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Ecology and Evolutionary Biology

Daniel S. Morris ’94

Photographer

Growing up, I was always fascinated by animals. I would spend hours poring over the beautiful images contained in National Geographic magazine. If a Jacques Cousteau film were showing on TV, you could count on me watching it. I didn’t realize then that I was focusing more on the images than the written content. At Princeton, I continued this passion for animals by pursuing a major in the ecology and evolutionary biology (EEB) department.

The time came—in the second semester of my junior year—for us to choose our thesis advisers. I listened to the presentations of all the professors in the EEB department. They were all intriguing. But the one who stood out the most was Alison Jolly. Once I discovered she would take us to Madagascar for the fall semester of my senior year, I was all in. Anticipating that I would want to take “National Geographic-style” photos, I begged and pleaded my way into Professor Emmet Gowin’s photography class. There I discovered a side of myself that had been latent and never explored.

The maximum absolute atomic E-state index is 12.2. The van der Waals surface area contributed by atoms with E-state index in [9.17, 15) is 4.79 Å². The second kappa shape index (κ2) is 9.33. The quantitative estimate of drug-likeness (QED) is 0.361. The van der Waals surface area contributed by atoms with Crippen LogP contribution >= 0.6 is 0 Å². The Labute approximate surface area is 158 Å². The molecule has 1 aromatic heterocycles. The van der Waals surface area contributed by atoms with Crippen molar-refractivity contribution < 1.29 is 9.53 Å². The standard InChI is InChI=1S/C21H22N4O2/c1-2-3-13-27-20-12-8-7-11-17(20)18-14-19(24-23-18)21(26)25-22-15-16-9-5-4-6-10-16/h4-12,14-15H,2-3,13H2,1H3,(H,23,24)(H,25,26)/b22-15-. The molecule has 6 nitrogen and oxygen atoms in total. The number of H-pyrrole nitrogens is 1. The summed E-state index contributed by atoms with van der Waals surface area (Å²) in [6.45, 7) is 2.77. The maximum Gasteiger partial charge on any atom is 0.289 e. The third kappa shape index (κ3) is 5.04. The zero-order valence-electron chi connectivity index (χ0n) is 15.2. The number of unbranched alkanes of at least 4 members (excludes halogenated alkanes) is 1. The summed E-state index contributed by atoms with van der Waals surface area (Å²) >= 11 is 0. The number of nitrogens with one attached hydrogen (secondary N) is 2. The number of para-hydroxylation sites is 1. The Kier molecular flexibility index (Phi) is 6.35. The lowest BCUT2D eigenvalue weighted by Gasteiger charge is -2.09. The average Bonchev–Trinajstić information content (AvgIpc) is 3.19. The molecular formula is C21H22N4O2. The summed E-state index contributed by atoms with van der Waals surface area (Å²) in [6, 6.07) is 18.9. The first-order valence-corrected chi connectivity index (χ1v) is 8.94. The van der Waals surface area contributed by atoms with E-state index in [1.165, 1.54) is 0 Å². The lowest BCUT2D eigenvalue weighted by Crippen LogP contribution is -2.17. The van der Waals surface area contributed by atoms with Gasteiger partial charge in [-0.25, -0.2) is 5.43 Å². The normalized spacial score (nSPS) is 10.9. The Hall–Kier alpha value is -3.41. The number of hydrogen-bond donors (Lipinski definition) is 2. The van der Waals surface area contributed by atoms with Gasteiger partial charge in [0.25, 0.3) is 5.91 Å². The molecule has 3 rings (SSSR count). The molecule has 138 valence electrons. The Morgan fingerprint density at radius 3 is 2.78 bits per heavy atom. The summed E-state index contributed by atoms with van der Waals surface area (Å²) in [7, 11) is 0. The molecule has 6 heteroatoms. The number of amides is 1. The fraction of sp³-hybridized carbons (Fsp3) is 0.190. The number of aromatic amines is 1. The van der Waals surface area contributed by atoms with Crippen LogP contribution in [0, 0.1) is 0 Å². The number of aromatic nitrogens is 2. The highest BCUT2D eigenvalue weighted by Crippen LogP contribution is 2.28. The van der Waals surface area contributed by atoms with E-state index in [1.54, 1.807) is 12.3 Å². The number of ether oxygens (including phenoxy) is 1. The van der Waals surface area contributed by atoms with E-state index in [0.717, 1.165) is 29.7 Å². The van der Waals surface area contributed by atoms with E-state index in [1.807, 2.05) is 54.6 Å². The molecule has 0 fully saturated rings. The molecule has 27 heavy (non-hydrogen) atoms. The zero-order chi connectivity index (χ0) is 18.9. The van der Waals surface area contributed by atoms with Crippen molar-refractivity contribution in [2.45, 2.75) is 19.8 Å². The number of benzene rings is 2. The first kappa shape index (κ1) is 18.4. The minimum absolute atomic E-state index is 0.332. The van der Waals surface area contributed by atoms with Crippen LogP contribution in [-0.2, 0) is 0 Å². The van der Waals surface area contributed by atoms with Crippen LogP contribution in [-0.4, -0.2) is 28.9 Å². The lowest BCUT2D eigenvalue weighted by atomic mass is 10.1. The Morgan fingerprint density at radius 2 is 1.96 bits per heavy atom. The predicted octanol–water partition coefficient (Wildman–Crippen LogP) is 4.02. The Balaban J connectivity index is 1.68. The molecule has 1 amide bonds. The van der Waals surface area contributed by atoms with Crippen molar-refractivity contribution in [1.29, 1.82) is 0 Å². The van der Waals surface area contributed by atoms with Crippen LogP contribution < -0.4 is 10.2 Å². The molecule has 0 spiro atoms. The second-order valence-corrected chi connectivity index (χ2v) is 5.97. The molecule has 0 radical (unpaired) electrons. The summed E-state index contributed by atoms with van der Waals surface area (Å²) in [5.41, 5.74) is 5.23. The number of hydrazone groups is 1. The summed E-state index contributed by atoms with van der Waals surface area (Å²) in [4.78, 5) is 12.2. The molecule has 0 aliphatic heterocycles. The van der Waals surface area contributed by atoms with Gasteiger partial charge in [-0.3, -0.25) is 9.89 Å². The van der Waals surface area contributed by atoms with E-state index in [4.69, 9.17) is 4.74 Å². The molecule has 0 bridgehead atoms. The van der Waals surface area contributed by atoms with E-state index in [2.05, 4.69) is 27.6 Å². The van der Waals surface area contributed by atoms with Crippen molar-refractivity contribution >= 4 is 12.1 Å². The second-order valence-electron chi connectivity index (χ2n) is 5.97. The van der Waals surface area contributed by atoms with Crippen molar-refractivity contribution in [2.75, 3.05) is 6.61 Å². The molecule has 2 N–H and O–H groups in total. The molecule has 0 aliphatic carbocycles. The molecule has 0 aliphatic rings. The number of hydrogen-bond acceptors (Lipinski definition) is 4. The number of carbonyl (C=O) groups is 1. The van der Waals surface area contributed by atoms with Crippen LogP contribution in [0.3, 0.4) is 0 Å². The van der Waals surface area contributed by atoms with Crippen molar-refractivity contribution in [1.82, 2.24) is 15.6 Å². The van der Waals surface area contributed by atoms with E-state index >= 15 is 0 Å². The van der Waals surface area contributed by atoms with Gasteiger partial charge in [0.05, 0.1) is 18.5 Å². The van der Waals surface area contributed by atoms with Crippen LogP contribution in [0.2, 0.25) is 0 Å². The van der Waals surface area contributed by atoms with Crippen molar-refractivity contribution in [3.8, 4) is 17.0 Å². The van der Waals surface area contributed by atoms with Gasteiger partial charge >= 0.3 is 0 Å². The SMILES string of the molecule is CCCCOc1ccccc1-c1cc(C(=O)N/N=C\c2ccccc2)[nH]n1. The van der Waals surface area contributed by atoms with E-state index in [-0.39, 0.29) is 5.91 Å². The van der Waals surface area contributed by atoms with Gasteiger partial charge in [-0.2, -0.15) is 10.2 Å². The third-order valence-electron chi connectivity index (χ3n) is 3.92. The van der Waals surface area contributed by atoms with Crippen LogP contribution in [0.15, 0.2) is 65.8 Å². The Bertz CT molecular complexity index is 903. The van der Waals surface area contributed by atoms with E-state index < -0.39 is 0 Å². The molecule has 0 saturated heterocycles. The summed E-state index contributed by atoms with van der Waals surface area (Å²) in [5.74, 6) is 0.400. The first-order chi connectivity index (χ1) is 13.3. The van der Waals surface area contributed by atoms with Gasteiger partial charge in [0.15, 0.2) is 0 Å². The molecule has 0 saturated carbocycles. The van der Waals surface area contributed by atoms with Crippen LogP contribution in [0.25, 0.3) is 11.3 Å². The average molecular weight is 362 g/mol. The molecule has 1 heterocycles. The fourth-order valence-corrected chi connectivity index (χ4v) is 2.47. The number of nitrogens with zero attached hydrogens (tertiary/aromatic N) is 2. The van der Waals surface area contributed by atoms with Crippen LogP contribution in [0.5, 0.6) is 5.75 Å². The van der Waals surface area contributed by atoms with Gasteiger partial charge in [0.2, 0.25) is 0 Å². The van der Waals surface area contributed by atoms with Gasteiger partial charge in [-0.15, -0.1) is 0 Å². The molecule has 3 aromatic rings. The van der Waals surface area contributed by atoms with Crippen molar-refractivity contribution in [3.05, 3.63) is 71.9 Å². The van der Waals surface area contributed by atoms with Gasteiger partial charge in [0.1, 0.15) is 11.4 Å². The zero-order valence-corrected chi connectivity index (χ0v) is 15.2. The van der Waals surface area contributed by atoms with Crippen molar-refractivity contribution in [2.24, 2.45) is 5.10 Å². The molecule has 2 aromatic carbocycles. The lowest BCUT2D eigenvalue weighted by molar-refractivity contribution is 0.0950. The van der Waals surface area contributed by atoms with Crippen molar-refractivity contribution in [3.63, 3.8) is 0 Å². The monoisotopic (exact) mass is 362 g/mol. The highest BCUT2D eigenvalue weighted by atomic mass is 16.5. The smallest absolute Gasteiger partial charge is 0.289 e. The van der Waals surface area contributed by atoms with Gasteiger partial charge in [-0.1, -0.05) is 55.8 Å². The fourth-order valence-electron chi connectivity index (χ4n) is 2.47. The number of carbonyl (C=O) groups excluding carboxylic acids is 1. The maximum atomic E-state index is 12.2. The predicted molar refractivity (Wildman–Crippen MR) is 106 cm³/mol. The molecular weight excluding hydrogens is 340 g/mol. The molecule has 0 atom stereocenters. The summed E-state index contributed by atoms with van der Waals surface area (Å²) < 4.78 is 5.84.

Developing new passions

I now work as a professional photographer for international commercial clients. My true love, however, is travel photography. I have learned so much by spending time among people from different cultural backgrounds. Language has become a new hobby of mine. I often miss the intellectual rigor of scientific research, but no profession is perfect! Had I never gone to Madagascar and experienced the lives and people of the developing world, I might have taken a different path (and certainly a more lucrative one). But my experience researching my thesis on the island of Madagascar forever changed my path and opened my mind to the myriad wonders of the world. 

I greatly value the experience I had in the EEB department. The professors were all so incredible. The many organizational and analytical skills I practiced are used daily in my profession. It was a wonderful experience. My only complaint is that I’m now forced to suffer the silly American “debate” on evolution from a painfully knowledgeable standpoint!

Morris-Daniel